I glanced down and saw that she now held my wrists in her warm hands and she was gently shaking them with each word. “You are very talented. Don’t let anything stop you.” She dropped her hands to her sides and stood back, looking over me like I was her little angel she’d just dressed up for a party. I was so touched, but I had never been very good at taking compliments and I had no idea how to respond. I felt anything but intelligent in that moment. Eventually I stammered a ‘thank you’ and went on to my next class.

In the nearly twenty-five years since that conversation I’ve thought often of Mrs. Barrett, especially when I have one of those “Oh, yes!” moments that sends me flying to the keyboard or the notebook to record the idea before I lost it. My senior English/Lit teacher is by far the greatest reason I felt confident enough to pursue writing, I will forever appreciate that she took the time to talk to me that day, that she felt strong in her conviction that I should write, and that she cared enough to share that thought with me.

Mrs. Barrett passed away last week but she will always be close to my heart. As we celebrate the superior teachers of our nation during National Teacher Appreciation Week, May 6th – 10th, (National Teacher Day is May 7th ), remember not only to thank your children’s teachers, but also to thank the teachers who have guided your life in significant ways.

Who was, or is, your favorite teacher? What makes them so special to you?

Thank you to all my sons’ teachers and thank you to Mrs. Barrett and the many other teachers I had the privilege to learn from throughout my life!

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The fat lady is holding her breath! #smallstone #poetry #amwriting

small stones badge

Although today, (or what’s left of it), is “officially” the last day of the small stones mindful writing challenge, so many of us bloggers have enjoyed it enough that the challenge will continue throughout the year as small stone Sundays. That’s right, the fat lady ain’t sung yet!

I missed two days of writing my small stones because I was trapped sick inside the house. But a strong storm moved through last night and granted me a deliciously eerie observation; therefore, both to honor that observation and [attempt to] make up for the couple of lost days, I’ve morphed the small stone into a poem called Flock.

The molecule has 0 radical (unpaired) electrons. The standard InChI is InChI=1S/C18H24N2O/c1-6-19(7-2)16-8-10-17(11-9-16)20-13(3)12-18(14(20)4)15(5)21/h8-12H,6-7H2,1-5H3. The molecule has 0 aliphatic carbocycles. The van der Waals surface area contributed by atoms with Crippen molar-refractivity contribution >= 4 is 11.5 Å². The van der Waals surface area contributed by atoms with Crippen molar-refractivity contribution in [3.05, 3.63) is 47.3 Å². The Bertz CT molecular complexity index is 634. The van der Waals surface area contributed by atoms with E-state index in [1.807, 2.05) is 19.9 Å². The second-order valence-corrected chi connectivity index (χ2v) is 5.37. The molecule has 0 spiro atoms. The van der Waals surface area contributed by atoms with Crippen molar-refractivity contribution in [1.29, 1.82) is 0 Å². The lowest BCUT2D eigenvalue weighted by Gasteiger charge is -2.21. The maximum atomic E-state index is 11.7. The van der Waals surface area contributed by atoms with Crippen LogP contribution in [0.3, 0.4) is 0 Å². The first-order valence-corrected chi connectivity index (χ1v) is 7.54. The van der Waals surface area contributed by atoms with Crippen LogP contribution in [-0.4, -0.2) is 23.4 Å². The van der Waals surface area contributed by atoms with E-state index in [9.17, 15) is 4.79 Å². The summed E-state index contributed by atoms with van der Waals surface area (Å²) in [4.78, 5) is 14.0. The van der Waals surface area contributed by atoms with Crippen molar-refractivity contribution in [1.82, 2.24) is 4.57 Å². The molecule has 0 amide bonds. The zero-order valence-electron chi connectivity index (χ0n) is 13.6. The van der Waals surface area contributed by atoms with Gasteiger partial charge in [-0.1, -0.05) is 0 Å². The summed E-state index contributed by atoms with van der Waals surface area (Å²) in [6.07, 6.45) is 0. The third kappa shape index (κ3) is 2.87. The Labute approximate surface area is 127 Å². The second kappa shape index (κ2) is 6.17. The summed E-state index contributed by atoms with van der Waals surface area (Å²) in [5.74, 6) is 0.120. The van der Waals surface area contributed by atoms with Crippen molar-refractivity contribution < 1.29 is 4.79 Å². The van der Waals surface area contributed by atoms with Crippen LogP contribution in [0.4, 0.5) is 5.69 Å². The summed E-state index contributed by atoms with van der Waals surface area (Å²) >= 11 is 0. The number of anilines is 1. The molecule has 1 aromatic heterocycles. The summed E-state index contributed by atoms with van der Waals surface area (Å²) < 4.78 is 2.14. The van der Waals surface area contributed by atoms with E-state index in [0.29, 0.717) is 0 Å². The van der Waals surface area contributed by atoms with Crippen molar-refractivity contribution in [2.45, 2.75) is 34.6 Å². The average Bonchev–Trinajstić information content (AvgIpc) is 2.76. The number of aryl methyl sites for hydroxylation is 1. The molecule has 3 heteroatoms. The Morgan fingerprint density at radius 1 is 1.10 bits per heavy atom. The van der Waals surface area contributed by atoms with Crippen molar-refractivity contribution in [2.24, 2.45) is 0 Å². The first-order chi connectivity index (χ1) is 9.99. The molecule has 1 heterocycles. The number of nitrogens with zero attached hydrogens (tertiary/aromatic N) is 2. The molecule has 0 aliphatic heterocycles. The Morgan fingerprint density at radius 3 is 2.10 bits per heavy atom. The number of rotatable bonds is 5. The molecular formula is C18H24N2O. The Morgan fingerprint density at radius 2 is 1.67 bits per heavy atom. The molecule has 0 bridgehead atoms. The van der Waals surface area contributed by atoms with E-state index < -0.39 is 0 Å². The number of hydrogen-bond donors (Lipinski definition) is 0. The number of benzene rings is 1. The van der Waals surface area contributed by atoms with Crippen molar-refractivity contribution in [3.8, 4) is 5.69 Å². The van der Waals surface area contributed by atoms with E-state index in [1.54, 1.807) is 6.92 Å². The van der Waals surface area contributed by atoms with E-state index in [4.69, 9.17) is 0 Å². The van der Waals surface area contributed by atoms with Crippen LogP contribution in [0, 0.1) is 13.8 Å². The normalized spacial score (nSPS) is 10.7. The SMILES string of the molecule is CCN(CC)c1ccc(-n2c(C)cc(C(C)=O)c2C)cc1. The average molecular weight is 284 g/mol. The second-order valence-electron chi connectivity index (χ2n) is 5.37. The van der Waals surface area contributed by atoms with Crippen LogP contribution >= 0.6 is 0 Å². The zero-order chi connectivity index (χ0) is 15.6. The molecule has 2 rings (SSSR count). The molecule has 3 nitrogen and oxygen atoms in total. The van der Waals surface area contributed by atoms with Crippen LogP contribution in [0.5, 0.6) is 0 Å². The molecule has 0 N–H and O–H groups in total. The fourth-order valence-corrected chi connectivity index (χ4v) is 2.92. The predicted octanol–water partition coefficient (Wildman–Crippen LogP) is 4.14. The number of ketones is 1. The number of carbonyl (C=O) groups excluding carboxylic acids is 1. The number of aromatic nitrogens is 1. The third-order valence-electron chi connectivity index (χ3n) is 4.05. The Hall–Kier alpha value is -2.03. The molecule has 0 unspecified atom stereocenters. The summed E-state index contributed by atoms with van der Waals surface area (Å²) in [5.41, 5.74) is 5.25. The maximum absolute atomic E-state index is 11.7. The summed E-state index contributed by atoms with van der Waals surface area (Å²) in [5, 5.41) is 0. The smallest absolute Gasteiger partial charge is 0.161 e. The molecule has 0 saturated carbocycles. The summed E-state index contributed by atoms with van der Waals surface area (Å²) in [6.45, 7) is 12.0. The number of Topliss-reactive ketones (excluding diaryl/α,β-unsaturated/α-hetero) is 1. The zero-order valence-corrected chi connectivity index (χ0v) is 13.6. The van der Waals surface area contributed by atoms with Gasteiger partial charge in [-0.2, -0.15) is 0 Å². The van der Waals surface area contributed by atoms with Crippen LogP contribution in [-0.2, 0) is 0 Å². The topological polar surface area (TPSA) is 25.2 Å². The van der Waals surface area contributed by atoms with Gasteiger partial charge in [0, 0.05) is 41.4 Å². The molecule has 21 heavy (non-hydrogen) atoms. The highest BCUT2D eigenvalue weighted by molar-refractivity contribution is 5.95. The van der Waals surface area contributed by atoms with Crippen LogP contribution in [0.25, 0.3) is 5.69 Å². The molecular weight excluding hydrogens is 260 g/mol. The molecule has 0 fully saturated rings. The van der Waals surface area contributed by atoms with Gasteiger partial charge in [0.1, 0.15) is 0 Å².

Most of you know I am as far from being a poet as any creative writer can get – I know nada of rhythm, rhyme, pentameter, etc., etc. – zilch! But here lately I have been more drawn to writing poetry and since I’m trying to allow my creativity to do whatever the hey it wants, I intend to let the words [even the ones that are making no sense to me whatsoever] spout forth and be.

I appreciate your constructive, (read: gentle and knowledgeable), critique. (The formatting is not as I’d like it, too much white space, so please excuse that). Thank you all very much for reading!

Flock, by Deanna Schrayer

Freakish winter thunderstorm rushing

eastward in fear of being

blasted by arresting snow

hot on its tail,

 

a nightmarish flock of squawking

fat crows diving frantically back

and forth between dying oaks.

 

The rain/sleet/hail goes: splat! ting! bam! against

darkened basement window from

where I spy the liquid mutations.

 

There may as well be a rabbit-

eared TV set two feet

from my face, reflecting

Hitchcock’s The Birds

off my eyeballs.

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Did you write small stones this past month? What is your favorite, (of those)? We want to hear it so shout ‘em out! Be sure to visit Writing our way home and read others’ small stones as well. What is the best one you’ve come across? One of my favorites (quoted from Fiona Robyn’s site, a handful of stones), is by Glenn Halak:

“Twilight rain washes
yesterday’s paper.
Those people aren’t coming back.”

Those few words are chock full of mystery aren’t they? My own favorite small stone is one of the shortest, written on January 24: “Ring of shiny icicles grips streetlamp in the night, looking for all the world like a postcard made in 1942.” Maybe this one is a favorite because the memory of the moment itself is beautiful….which, I believe, is the point. 🙂

Let’s tie that fat lady up and shove a sock in her mouth! Write your small stone every  Sunday or, better yet, every day. And keep in mind, April is National Poetry Month.  

Click here to read my small stones.